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Amazon is considering partnering with Wall Street's top banks in an effort to build a "checking-account-like" product for customers, according to a report.
The e-commerce giant is in early talks with financial institutions including J.P. Morgan Chase to help launch the accounts, aimed at younger customers and those without banking accounts, The Wall Street Journal reported Monday.
While people familiar with the situation tell the Journal the discussions are in early stages, such a venture would add yet another entity to Amazon's expanding portfolio, which now includes grocery stores and its digital assistant, Alexa.
"The underlying goal is to further grow its Prime membership through cross-selling into existing J.P. Morgan customers and this could lead to more initiatives down the road," Dan Ives, chief strategy officer and head of technology research at GBH Insights, told CNBC in an email. "Ultimately, Amazon is in fifth gear, trying to double down on the consumer and the finance vertical looks like the next step (through partnerships) of adding to the Amazon flywheel."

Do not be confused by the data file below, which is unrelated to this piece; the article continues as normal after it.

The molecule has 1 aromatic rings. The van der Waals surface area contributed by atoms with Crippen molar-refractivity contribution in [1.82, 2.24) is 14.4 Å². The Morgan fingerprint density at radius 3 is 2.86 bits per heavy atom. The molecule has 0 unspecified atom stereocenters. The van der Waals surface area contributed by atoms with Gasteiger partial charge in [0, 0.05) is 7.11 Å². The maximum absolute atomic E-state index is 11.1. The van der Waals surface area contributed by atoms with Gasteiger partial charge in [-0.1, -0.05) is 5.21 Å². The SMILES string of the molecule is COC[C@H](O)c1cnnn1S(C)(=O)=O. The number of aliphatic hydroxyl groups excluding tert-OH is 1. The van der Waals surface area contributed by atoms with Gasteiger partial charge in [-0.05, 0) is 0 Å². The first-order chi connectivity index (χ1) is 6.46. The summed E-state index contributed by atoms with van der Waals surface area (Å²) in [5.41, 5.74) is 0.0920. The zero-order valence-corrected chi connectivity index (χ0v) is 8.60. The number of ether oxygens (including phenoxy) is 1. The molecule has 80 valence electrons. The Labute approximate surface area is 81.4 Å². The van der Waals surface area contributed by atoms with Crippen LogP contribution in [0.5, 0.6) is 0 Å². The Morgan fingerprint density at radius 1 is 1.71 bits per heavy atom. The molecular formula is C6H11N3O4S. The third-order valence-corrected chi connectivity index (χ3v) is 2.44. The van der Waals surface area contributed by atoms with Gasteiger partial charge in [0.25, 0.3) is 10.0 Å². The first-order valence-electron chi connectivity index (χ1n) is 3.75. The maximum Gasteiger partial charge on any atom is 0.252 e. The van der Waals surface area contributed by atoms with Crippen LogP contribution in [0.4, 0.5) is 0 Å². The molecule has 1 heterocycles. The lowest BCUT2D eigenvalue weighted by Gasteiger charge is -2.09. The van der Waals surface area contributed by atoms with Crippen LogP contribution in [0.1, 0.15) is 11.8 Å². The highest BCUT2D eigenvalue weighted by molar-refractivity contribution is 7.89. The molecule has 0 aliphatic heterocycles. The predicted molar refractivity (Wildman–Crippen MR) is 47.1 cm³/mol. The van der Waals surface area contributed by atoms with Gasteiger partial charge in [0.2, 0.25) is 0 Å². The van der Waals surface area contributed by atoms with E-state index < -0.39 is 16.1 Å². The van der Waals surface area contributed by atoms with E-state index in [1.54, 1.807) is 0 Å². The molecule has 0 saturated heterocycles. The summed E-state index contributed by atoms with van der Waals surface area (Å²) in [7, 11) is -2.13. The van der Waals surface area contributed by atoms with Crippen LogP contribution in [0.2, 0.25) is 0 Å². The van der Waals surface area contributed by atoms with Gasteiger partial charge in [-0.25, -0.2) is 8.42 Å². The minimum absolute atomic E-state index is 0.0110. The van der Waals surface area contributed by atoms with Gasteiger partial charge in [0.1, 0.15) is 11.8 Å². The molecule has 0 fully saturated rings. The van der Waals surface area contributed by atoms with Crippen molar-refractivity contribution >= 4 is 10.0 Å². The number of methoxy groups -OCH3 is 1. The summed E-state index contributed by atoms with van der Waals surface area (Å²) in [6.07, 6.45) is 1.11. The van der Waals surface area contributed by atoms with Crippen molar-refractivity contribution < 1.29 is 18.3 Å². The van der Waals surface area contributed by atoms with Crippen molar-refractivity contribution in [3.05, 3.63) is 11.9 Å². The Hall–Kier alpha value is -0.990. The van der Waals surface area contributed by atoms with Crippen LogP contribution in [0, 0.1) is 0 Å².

With Amazon's host of customers and impressive market value, some have wondered whether the e-commerce giant would eventually seek to disrupt the banking system. According to a LendEDU survey released Wednesday, roughly 45 percent of respondents were open to using Amazon as their primary banking account, while 49.6 percent would use a savings account created by the company.
It would appear Amazon is open to teamwork, especially since the company faces regulatory barriers should it wish to lend beyond its pool of Amazon sellers.
"Amazon can collect deposits so long as it's not issuing loans," said Dick Bove, equity research analyst at the Vertical Group. "I'd assume that if an arrangement is created that it would be like the Apple Pay arrangement. Apple has a relationship with a number of banks, using their payment systems, but clearly, Apple is not in the banking business."
Shares of Amazon rose 1.6 percent Monday, while J.P. Morgan added 1.5 percent.